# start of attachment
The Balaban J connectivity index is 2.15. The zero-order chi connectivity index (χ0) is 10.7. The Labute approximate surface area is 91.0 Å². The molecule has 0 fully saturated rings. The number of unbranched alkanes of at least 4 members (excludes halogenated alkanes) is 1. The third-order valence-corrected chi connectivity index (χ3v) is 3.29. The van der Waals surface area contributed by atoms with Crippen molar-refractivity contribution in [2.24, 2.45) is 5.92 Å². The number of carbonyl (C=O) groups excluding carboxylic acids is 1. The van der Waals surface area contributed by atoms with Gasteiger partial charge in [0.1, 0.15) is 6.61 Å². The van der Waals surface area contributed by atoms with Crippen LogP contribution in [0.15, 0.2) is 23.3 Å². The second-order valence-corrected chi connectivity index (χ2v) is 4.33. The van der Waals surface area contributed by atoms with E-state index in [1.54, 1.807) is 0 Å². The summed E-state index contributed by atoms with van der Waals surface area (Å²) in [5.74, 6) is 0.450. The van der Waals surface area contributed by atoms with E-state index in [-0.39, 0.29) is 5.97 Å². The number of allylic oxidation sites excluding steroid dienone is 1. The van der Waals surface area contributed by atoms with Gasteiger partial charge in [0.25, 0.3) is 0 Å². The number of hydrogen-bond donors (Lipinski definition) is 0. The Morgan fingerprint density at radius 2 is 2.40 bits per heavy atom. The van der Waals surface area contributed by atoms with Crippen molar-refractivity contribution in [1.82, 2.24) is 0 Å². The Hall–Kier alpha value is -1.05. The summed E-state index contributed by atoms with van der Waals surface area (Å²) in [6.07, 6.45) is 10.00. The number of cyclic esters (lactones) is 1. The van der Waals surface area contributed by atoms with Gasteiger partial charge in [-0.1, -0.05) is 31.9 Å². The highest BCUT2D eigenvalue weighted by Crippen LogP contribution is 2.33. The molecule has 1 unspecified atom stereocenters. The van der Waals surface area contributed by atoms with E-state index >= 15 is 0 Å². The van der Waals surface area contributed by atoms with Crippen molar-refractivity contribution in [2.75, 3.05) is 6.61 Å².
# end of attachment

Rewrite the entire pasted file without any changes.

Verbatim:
The Balaban J connectivity index is 2.15. The zero-order chi connectivity index (χ0) is 10.7. The Labute approximate surface area is 91.0 Å². The molecule has 0 fully saturated rings. The number of unbranched alkanes of at least 4 members (excludes halogenated alkanes) is 1. The third-order valence-corrected chi connectivity index (χ3v) is 3.29. The van der Waals surface area contributed by atoms with Crippen molar-refractivity contribution in [2.24, 2.45) is 5.92 Å². The number of carbonyl (C=O) groups excluding carboxylic acids is 1. The van der Waals surface area contributed by atoms with Gasteiger partial charge in [0.1, 0.15) is 6.61 Å². The van der Waals surface area contributed by atoms with Crippen LogP contribution in [0.15, 0.2) is 23.3 Å². The second-order valence-corrected chi connectivity index (χ2v) is 4.33. The van der Waals surface area contributed by atoms with E-state index in [1.54, 1.807) is 0 Å². The summed E-state index contributed by atoms with van der Waals surface area (Å²) in [5.74, 6) is 0.450. The van der Waals surface area contributed by atoms with E-state index in [-0.39, 0.29) is 5.97 Å². The number of allylic oxidation sites excluding steroid dienone is 1. The van der Waals surface area contributed by atoms with Gasteiger partial charge in [0.25, 0.3) is 0 Å². The number of hydrogen-bond donors (Lipinski definition) is 0. The Morgan fingerprint density at radius 2 is 2.40 bits per heavy atom. The van der Waals surface area contributed by atoms with Crippen molar-refractivity contribution in [1.82, 2.24) is 0 Å². The Hall–Kier alpha value is -1.05. The summed E-state index contributed by atoms with van der Waals surface area (Å²) in [6.07, 6.45) is 10.00. The number of cyclic esters (lactones) is 1. The van der Waals surface area contributed by atoms with Gasteiger partial charge in [-0.1, -0.05) is 31.9 Å². The highest BCUT2D eigenvalue weighted by Crippen LogP contribution is 2.33. The molecule has 1 unspecified atom stereocenters. The van der Waals surface area contributed by atoms with E-state index >= 15 is 0 Å². The van der Waals surface area contributed by atoms with Crippen molar-refractivity contribution in [2.75, 3.05) is 6.61 Å².